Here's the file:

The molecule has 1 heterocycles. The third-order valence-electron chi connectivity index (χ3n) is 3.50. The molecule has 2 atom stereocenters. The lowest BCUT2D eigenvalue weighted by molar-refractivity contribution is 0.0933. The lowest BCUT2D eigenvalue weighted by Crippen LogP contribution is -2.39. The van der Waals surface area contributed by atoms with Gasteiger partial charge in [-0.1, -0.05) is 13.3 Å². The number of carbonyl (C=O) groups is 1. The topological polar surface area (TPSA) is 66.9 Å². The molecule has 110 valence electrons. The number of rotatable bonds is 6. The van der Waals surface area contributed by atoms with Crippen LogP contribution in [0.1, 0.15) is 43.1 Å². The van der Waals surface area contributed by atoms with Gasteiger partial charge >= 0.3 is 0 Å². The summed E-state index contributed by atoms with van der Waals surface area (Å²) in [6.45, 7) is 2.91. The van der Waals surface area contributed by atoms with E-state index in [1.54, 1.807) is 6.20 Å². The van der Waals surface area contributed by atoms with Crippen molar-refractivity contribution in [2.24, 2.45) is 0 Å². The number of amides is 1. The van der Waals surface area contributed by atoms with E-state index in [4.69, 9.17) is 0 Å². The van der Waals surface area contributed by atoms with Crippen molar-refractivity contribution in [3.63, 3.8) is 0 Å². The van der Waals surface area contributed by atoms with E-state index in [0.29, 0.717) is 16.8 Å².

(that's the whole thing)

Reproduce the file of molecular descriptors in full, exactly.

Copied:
The molecule has 1 heterocycles. The third-order valence-electron chi connectivity index (χ3n) is 3.50. The molecule has 2 atom stereocenters. The lowest BCUT2D eigenvalue weighted by molar-refractivity contribution is 0.0933. The lowest BCUT2D eigenvalue weighted by Crippen LogP contribution is -2.39. The van der Waals surface area contributed by atoms with Gasteiger partial charge in [-0.1, -0.05) is 13.3 Å². The number of carbonyl (C=O) groups is 1. The topological polar surface area (TPSA) is 66.9 Å². The molecule has 110 valence electrons. The number of rotatable bonds is 6. The van der Waals surface area contributed by atoms with Crippen LogP contribution in [0.1, 0.15) is 43.1 Å². The van der Waals surface area contributed by atoms with Gasteiger partial charge >= 0.3 is 0 Å². The summed E-state index contributed by atoms with van der Waals surface area (Å²) in [6.45, 7) is 2.91. The van der Waals surface area contributed by atoms with E-state index in [1.54, 1.807) is 6.20 Å². The van der Waals surface area contributed by atoms with Crippen molar-refractivity contribution in [2.24, 2.45) is 0 Å². The number of amides is 1. The van der Waals surface area contributed by atoms with E-state index in [4.69, 9.17) is 0 Å². The van der Waals surface area contributed by atoms with Crippen molar-refractivity contribution in [3.63, 3.8) is 0 Å². The van der Waals surface area contributed by atoms with E-state index in [0.29, 0.717) is 16.8 Å².